Forex, Forex For Beginners

Important news events that influence the Forex market

Over the years, many have wondered what actual news events influence the Foreign Exchange market. The truth is that there are so many news items out in the world, and sometimes it can get hard to keep track of them all.

 

However, we at Commodity Brokers Ltd. want to make it our duty to inform you of some of the most influential and essential news items and how they affect global trade and currencies.

 

The Foreign Exchange Market is one of the most profitable and volatile markets globally. It can be difficult for investors to keep up with what events impact the market and cause-specific prices to move.

 

These are five of the most significant news events concerning currency rates:

Central bank interest rates

Central banks around the globe set interest rates, and these decisions influence currencies. Higher interest rates attract foreign investors looking for a safe place to save money, which increases demand for a specific currency and causes an appreciation in its value against other currencies. In contrast, low-interest rates do just the opposite.

 

For example, suppose central banks increase the interest rate. In that case, this may affect yields on U.S assets such as bonds or notes, which results in increased demand forU.S assets and causes the dollar to increase in value against other currencies such as the Japanese Yen.

GDP (Gross Domestic Product) growth figures

The growth of a country’s Gross Domestic Product (GDP) is an essential indicator of how well its economy is doing and can influence currency valuation. If a country has a healthy, growing GDP can make its currency more attractive to foreign investors who will buy the currency and cause an appreciation in its value against another.

 

For example, suppose China reports more substantial than expected quarterly figures. It may result in increased demand for Chinese Assets, which increases the demand for the Yuan versus other world currencies such as the U.S Dollar or Euro.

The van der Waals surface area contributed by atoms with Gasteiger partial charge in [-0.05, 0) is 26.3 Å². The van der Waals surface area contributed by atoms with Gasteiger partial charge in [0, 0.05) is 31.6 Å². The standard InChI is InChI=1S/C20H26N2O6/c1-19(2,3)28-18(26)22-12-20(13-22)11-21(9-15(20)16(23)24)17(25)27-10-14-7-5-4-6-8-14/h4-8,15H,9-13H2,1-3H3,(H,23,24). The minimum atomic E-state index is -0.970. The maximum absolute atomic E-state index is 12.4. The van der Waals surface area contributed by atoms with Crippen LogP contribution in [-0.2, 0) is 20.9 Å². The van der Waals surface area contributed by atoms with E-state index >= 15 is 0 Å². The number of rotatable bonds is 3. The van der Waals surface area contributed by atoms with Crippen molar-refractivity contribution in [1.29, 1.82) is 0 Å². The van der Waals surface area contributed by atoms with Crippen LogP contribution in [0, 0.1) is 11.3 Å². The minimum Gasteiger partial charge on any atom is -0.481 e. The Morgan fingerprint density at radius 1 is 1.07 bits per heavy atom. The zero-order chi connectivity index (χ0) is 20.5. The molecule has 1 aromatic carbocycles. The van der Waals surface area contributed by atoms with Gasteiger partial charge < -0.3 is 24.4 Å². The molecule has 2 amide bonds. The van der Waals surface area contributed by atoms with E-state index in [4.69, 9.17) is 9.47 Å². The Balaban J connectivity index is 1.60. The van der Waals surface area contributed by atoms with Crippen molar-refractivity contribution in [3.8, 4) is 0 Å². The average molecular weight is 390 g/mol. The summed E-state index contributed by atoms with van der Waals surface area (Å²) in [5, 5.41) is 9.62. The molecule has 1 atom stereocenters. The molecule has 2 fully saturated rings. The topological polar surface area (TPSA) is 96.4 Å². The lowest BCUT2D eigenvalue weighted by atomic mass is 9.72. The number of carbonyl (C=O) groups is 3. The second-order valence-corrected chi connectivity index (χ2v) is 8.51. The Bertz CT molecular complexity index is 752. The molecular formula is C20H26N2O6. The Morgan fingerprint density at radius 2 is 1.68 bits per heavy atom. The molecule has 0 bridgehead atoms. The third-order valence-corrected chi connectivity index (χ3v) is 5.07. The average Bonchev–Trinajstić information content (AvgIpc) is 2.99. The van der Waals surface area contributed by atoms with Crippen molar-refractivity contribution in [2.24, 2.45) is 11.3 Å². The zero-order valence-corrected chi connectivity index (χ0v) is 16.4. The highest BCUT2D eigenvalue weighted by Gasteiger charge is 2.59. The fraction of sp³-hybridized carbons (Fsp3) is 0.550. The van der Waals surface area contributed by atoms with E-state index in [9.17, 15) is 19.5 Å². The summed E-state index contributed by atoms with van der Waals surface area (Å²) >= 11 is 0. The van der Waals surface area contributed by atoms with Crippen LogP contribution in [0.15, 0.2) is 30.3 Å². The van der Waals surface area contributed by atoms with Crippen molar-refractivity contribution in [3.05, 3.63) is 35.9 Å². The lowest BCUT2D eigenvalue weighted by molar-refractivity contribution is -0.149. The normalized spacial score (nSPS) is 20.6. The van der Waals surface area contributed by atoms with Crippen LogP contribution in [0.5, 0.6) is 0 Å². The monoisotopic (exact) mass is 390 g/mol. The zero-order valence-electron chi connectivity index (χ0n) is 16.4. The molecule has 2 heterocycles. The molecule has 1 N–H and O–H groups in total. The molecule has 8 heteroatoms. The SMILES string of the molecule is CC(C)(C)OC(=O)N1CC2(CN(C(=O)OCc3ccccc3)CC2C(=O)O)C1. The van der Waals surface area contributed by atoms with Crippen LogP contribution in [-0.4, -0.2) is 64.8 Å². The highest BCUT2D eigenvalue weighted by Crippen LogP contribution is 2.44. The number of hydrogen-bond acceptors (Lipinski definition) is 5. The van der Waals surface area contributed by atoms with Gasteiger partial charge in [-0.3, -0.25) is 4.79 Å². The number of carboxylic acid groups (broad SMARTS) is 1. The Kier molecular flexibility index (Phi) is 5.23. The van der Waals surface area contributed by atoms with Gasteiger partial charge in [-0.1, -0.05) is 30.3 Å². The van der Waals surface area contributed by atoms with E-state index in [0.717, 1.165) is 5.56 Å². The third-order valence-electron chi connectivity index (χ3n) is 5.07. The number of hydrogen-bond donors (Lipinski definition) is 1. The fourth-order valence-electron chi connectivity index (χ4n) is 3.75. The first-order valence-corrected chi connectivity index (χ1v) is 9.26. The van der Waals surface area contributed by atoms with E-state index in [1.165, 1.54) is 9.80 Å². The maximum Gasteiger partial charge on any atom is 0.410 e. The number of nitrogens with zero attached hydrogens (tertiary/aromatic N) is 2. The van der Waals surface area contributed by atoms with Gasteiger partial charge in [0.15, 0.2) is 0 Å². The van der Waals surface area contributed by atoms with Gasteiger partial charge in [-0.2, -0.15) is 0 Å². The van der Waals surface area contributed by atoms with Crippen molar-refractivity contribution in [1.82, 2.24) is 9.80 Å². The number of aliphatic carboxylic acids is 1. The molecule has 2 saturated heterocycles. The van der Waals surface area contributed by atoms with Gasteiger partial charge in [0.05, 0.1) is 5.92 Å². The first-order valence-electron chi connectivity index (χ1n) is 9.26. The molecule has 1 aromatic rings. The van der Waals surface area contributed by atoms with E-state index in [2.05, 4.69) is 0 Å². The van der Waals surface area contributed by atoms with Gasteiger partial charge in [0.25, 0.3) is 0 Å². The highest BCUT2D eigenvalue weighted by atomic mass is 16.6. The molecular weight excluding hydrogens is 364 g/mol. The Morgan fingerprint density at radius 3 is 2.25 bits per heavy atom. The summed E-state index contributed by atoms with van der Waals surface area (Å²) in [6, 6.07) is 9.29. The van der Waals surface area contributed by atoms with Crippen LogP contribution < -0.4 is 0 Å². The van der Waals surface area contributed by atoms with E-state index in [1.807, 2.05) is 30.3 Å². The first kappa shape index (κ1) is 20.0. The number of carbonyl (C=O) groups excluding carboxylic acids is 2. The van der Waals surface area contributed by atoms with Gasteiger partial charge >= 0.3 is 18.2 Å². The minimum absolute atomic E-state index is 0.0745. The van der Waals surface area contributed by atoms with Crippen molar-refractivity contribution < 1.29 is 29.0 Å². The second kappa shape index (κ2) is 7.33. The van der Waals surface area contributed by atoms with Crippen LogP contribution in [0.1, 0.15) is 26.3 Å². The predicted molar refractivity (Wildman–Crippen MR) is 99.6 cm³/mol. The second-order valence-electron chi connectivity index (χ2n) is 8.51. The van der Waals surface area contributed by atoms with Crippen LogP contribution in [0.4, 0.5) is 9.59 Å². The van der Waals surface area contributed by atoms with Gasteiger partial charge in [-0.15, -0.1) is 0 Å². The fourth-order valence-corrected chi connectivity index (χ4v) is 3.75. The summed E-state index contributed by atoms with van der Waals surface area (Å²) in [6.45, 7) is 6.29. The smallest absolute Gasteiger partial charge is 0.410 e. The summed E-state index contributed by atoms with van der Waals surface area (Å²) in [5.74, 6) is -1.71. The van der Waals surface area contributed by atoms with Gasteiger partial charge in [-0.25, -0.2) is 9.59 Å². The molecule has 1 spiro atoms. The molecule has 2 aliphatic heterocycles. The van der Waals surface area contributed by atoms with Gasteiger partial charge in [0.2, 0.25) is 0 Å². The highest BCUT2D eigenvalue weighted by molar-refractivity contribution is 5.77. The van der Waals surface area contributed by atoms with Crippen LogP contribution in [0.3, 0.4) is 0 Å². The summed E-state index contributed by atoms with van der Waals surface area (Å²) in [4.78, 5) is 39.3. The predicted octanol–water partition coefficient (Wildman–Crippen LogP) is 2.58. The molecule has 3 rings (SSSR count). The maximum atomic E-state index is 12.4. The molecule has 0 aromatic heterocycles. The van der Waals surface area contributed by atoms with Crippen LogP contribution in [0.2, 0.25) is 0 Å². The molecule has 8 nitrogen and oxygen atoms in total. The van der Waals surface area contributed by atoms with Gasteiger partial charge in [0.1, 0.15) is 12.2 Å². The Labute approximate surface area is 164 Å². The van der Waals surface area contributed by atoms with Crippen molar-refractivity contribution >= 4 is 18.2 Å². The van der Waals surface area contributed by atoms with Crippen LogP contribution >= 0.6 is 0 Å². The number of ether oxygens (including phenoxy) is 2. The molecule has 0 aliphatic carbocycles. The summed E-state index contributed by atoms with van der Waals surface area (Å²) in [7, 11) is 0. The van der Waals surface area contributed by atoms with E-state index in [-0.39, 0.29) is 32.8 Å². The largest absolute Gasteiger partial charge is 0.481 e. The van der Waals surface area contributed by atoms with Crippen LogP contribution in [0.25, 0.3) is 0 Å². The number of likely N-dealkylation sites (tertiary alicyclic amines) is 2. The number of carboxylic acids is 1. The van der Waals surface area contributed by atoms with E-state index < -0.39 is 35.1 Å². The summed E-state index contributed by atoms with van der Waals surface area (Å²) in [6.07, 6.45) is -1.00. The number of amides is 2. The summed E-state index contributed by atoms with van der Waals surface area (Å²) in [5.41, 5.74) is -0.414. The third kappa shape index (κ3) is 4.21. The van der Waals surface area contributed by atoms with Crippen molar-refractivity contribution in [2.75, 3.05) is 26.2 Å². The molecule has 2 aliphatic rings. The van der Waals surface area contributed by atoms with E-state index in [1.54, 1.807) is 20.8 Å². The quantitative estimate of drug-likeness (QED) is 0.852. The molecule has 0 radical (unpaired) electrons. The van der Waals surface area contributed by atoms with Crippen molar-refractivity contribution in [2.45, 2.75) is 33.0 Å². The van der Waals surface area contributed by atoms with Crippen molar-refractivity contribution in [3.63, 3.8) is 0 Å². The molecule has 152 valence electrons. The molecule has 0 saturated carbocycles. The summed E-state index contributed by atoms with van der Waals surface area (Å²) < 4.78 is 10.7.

Unemployment data/employment figures

Figures on Unemployment are released quarterly by the U.S Department of Labor, and they can affect currency valuation due to increased or decreased demand for that country’s currency. Suppose figures released show a decline in unemployment rates. In that case, foreign investors may look to purchase that country’s currency as it may suggest continuing economic growth, increasing demand for that currency, causing an appreciation in its value against other currencies such as the Japanese Yen.

 

The opposite is true if unemployment rates surge after a series of positive reports suggesting a healthy economy; this would cause foreign investment to sell off those assets and move into other safer emerging market currencies such as those from Australia. It would cause those currencies to appreciate versus the Japanese Yen and the USD.

Inflation figures

Inflation rates can affect both country-specific currencies and the U.S dollar itself due to its status as a global reserve currency. Inflation is when prices go up across the board, or there is too much money in circulation which dilutes the value of an individual’s cash holdings. If a country reports increased inflation, this may result in a demand for that countries currency against other world currencies such as the Japanese yen.

 

However, if a country reports decreased inflation, this may result in increased demand for that countries assets and increase their currency against those of other nationalities.

Political stability/policies

The stability of government within each nation can affect currency valuation based on how stable or polarizing their policies are. Political stability ensures investors that the nation is in good hands, resulting in increased international investment and demand for its assets which will increase the valuation of its currency versus other currencies.

 

If a country is experiencing internal conflict, this may negatively affect demand for that country’s asset, resulting in decreased value of its currency versus other world currencies.